Biden: ‘I will not back down’ on climate

By Robin Bravender, Nick Sobczyk | 07/15/2022 04:23 PM EDT

The president’s comments came after Sen. Joe Manchin (D-W.Va.) dealt a major blow to congressional climate legislation.

Joe Biden.

President Joe Biden at the White House. Chip Somodevilla/Getty Images

President Joe Biden is prepared to use his presidential powers to tackle climate change if Congress won’t, he said today.

“If the Senate will not move to tackle the climate crisis and strengthen our domestic clean energy industry, I will take strong executive action to meet this moment,” Biden said this afternoon in a statement.

His comments came after reports emerged last night that Sen. Joe Manchin, a West Virginia Democrat, had effectively killed major climate change legislation this year, dealing a major blow to a key piece of Biden’s domestic policy agenda (E&E Daily, July 15). Biden urged Congress in his statement today to act quickly to pass legislation that includes health care reforms prior to the August recess, in an apparent concession that climate provisions are off the table for now.


The apparent collapse of a climate deal has spurred Democratic lawmakers and climate advocates to call on Biden to take executive action wherever possible to crack down on emissions (Greenwire, July 15).

And Biden today pledged to do just that.

“My actions will create jobs, improve our energy security, bolster domestic manufacturing and supply chains, protect us from oil and gas price hikes in the future, and address climate change,” he said. “ I will not back down: the opportunity to create jobs and build a clean energy future is too important to relent.”

Asked about reports that Manchin wouldn’t support a reconciliation measure that includes climate and clean energy provisions, Biden’s press secretary Karine Jean-Pierre declined to elaborate on the administration’s private negotiations with the West Virginia senator.

“The president has always been very clear that he’s going to use every tool in his toolbox, every authority that he has, to make sure that we deal with the climate change — the climate crisis that we are currently in,” Jean-Pierre said today aboard an Air Force One flight from Israel to Saudi Arabia.

As far as the talks with Manchin, she added, “I’m just not going to say much more about that in public.”

Manchin today signaled that he might be willing to reconsider legislating on climate in September if inflation begins to come down (Greenwire, July 15). But political insiders and environmental advocates aren’t holding their breath for a deal.

“It’s a great shame,” said Trevor Higgins, the vice president for climate policy at the Center for American Progress.

“The investments were so important for making the costs and jobs and the price impacts for consumers all line up in favor of climate action,” Higgins said, adding that Biden’s plan to dramatically slash greenhouse gas emissions by 2030 “just got a lot harder.”

Capitol Hill Dems furious, not surprised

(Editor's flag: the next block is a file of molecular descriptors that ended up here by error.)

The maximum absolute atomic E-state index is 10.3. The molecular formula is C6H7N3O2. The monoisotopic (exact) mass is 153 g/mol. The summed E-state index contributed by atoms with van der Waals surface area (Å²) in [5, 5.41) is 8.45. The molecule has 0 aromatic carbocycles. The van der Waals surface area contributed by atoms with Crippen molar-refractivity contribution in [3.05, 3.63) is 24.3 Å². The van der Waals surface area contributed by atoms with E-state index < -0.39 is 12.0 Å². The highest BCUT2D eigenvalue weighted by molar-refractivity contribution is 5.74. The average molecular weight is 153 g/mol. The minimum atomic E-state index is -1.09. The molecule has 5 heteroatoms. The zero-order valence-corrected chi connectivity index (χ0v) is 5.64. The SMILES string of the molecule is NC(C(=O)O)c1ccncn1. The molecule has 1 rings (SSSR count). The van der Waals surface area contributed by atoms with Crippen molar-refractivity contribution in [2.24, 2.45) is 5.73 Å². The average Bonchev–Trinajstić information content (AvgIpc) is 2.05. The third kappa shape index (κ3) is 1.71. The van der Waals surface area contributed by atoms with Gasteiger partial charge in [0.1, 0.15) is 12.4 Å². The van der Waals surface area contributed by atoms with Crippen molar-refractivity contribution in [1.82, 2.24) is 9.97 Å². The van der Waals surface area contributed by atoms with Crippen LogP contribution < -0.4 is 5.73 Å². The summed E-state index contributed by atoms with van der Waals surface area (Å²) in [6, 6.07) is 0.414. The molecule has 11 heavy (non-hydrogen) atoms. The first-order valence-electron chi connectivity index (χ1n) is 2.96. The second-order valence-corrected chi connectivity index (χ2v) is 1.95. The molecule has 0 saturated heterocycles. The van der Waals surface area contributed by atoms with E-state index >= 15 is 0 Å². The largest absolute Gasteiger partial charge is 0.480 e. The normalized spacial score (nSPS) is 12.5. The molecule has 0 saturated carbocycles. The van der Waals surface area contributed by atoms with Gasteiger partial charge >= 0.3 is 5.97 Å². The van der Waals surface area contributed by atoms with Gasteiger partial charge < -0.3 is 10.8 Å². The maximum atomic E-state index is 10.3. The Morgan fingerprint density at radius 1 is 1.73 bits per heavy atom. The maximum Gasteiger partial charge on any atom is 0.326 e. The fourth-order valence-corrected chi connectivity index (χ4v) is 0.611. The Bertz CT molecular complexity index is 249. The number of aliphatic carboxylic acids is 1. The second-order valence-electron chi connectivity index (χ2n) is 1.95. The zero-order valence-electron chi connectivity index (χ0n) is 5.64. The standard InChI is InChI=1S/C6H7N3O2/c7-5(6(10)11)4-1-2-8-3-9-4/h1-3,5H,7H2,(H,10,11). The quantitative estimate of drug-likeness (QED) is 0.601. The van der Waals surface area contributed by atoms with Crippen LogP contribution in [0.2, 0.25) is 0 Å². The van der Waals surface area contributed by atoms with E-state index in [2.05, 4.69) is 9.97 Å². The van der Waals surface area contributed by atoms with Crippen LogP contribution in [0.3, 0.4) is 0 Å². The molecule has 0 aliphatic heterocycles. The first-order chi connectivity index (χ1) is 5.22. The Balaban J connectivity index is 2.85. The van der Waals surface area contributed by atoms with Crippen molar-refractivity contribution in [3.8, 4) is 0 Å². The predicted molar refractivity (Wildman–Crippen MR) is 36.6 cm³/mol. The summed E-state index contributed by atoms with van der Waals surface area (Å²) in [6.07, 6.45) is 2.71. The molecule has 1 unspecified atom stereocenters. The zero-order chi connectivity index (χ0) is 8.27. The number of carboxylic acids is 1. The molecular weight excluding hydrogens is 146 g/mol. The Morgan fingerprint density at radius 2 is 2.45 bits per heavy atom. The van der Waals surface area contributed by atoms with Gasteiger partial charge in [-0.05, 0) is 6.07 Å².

Climate press conference.
House Select Committee on the Climate Crisis Chair Kathy Castor (D-Fla.) flanked by lawmakers and activists during a press conference this afternoon on climate action. | Francis Chung/E&E News

After nearly a year of watching Manchin negotiate, many Democrats have grown tired of waiting on the West Virginia Democrat and are skeptical that they would get anything by waiting until September.

Adding to the urgency is the fact that some states are set to hike Affordable Care Act premiums next month. It’s a major reason Democrats wanted to get their climate and social spending bill by the end of July.

“I hope no one is naive enough to believe this latest Lucy-and-the-football episode with Sen. Manchin. He may be craven and corrupt, but he’s not stupid,” Rep. Jared Huffman (D-Calif.) told reporters at a news conference with green groups and members of the Select Committee on the Climate Crisis this afternoon.

“He knows that we’ve got one shot at budget reconciliation left and we’ve got a problem in the ACA that we have to resolve this month,” Huffman said.

Anger continued to build this afternoon. Sen. Martin Heinrich (D-N.M.) even questioned whether Manchin should keep his Energy and Natural Resources Committee leadership position.

House Budget Chair John Yarmuth (D-Ky.) described a sense of deep frustration among Democrats, particularly given that they were largely united in passing the original “Build Back Better Act” out of the House last year.

“Unfortunately, we have one Democrat who thinks he knows better than every other Democrat,” Yarmuth told reporters. “If I were [Senate Majority Leader] Chuck Schumer right now, I would go to [Alaska Republican Sen.] Lisa Murkowski and ask her if she’d like to be chair of the Energy Committee.”

Congressional Progressive Caucus Chair Pramila Jayapal (D-Wash.), who was involved in the first round of “Build Back Better” negotiations last year, said she wasn’t surprised that Manchin would walk away from the climate provisions.

“I gave the senator the benefit of the doubt that he was working in good faith, but it became clear to me by the end of last year that that was not the case,” Jayapal told reporters.